“So we gave him the first rhythm again and Joe said, ‘That’s it! That’s the rhythm I want, man! That’s perfect!’ And Herschel just stood up and yelled, ‘You motherfucker!’ And he started running and rushed him right through the center of all of the instruments, right through the whole studio and up against the wall. And he said, ‘Look, motherfucker! You ain’t telling me what to play anymore! We gave you that an hour ago and you made us go through all that shit and waste our time. You could’ve had that track done!’ And I was just cracking up, because Herschel is twice as big as Joe, and I saw that Joe was a domineering person. Joe said, ‘Okay, man, we’re cool! I know! You’re right, man! Everything’s cool!’ Joe listened to Herschel a little bit better after that.” [laughs]
Andrew White observed the interactions between Joe and Herschel, and while Joe was funky in his own way, White is quick to point out that it had nothing to do with the genre of music known as funk. “Joe had a feeling, he had ideas,” White recalled, “but he did not have any indoctrination into funk at all; he was pulled into that by Herschel. And they had many, many minutes together with all of us in there—and this was during studio time—working this out, and working that out. Wayne was trying to figure out what Joe was talking about, and I was sitting there laughing because in the funk community, we don’t say nothin’ about funk; we just do it.”
Despite such birthing pains, Joe must have gotten what he wanted, because he forever took credit for the beats on Sweetnighter. And when hip-hop artists started sampling “125th Street Congress” many years later, Joe’s penchant for self-promotion led him to grandiosely claim that he invented the first hip-hop beat. “It was [the first hip-hop beat],” he told me in 2004. “When rap became really something big, a lot of rap groups used that soundtrack of ‘125th Street Congress’ from Sweetnighter. And I think I have about fifty recordings of that, fifty CDs by rap groups, and I just know that nobody had done that before. Everybody else knew that, too. And if it is not so, I don’t care either. I just know nobody played that beat before I did.”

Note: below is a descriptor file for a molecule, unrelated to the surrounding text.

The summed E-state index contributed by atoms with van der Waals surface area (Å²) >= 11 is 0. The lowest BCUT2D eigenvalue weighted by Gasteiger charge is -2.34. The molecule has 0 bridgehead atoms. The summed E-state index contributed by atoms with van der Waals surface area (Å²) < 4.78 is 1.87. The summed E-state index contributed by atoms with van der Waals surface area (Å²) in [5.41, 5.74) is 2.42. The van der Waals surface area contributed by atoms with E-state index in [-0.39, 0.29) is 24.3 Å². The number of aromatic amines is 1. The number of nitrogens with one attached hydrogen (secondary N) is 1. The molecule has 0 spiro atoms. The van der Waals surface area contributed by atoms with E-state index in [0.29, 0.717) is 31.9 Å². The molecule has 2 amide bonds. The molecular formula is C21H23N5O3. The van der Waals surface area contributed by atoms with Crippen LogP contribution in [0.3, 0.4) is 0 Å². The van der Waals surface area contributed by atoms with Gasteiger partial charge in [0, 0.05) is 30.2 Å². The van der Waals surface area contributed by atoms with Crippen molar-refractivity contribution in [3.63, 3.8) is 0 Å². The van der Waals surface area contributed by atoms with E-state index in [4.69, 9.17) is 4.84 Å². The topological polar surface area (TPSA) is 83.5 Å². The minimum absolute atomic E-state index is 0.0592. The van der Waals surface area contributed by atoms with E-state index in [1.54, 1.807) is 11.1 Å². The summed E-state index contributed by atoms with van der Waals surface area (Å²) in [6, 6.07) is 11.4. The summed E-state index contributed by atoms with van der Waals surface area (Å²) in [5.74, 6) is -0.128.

With Sweetnighter, Weather Report evolved from its freewheeling, avant-garde roots into a grooving juggernaut that combined elements of jazz, funk, and rhythm and blues to create a style of music that was wholly their own. Record sales mushroomed, saving Weather Report’s contract with Columbia and setting the stage for the band’s success that followed. But the transition also came with casualties. The studio musicians were a temporary fix. On the road, Miroslav and Gravatt struggled to cope with their roles in the band’s new music. The chemistry the group enjoyed the previous year was permanently damaged, and Gravatt wouldn’t last the summer. As a partner in the band’s contracts and businesses, Miroslav’s situation was more complicated, but he, too, would be forced out by the end of the year.